Chamber mentorship program gets stellar reviews

The CVCC’s business mentorship program has been a boon to the valley, with program participants giving glowing reports

The Columbia Valley Chamber of Commerce’s business mentorship program has been a boon to the valley, with program participants giving glowing reports of how it has turned out for them.

The Chamber launched the business mentorship program this past winter, and matched up 10 mentors with 10 local business owners who wanted to be mentored in a kind of speed dating-like event. Once the mentors and the mentorees were paired up, each pair began to meet semi-regularly, with the mentor offering advice to help the mentorees operate their businesses.

“It has been amazing,” said Ranch UpAround owner Lisa Lehr. “There are so many experienced professionals here in the valley and it’s wonderful to be able to benefit from their advice.”

Lehr started her summer camp-based business this summer, and was mentored by Circle Cafe owner Peter Bourke through the mentorship program as she did so.

“I was really looking for guidance on the bigger picture with my business, and how to go about starting it, and Pete was just an incredible help with that,” said Lehr.

“Most of it was prioritizing, alignment and focus type stuff, helping Lisa figure out where she wants to dedicate most of her time, and strategizing which ideas to pull out first and which to leave for later,” said Bourke. “It went pretty well and the whole program was a neat idea. It’s a great initiative and a great way to connect people and resources that you otherwise might not even know exist in the valley.”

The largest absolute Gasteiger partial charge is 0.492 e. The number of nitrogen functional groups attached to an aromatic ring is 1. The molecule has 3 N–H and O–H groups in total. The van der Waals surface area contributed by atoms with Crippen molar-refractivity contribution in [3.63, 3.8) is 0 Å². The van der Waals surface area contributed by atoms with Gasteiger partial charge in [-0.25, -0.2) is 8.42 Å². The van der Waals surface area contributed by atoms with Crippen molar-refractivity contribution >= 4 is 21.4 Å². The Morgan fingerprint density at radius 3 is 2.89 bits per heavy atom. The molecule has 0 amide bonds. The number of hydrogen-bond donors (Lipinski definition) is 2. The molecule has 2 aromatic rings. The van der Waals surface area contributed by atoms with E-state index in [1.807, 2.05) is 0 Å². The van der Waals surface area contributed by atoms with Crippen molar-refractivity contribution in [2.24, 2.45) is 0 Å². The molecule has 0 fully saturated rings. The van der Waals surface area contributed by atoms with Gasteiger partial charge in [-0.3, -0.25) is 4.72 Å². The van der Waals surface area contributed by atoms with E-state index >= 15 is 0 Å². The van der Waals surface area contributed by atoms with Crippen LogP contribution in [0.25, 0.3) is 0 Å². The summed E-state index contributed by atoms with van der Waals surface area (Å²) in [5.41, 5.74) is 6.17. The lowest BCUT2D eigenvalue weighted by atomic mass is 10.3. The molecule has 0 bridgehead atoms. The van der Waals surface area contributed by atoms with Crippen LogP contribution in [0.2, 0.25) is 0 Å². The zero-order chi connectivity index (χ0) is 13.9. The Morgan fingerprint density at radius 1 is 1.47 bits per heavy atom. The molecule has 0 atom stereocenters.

Tiffany’s Thredz owner Tiffany Gulbe was paired with local retiree Rick Thompson through the program, and said she found Thompson’s extensive business experience (he spent about four decades working as a buyer, senior manager, asset manager and a developer of retail shopping centres) helpful as she went about setting up a second Tiffany’s in Calgary.

“I absolutely love my mentor,” said Gulbe. “Sometimes we meet once a week, sometime once a month. He’s helped with so much — with lawyer stuff, with business stuff, really with anything to do with anything. I don’t know how else I would have learned so much of what he’s taught me.”

Advice from a mentor has the benefit of not only of drawing on experience, but also of being more objective than advice coming from friends or partners, said Gulbe.

“I’ve taken on some things I wouldn’t have, if I hadn’t had (Thompson’s) support. It’s probably the best program I’ve ever done,” she said. “I really wanted somebody objective to look at my books, teach me about leasing agreements, and with my mentor I certainly got that. I find in business a lot of your peers usually don’t talk about the financial angle of things, and in a small town such as Invermere that doesn’t leave many other people to turn to for advice.”

For his part, Thompson said he got as much out of being a mentor as Gulbe received being mentored.

“I really enjoy it,” he said. “There are a lot of us in the valley, retired or semi-retired here, who have spent

many years in business, have a lot of experiences and we are keen to pass it on, which is just as beneficial to the person giving the advice as the person receiving it. We’ve learned from mistakes and it’s great to be able to help others avoid the same pitfalls.”

When the Chamber first announced the business mentorship program last winter, Chamber executive director Susan Clovechok said there would potentially be a second round of the program if enough people express interest in being mentors and being mentored. To inquire about participating in a second round of the mentoring program, contact Clovechok at the Chamber by calling 250-342-2844 or emailing

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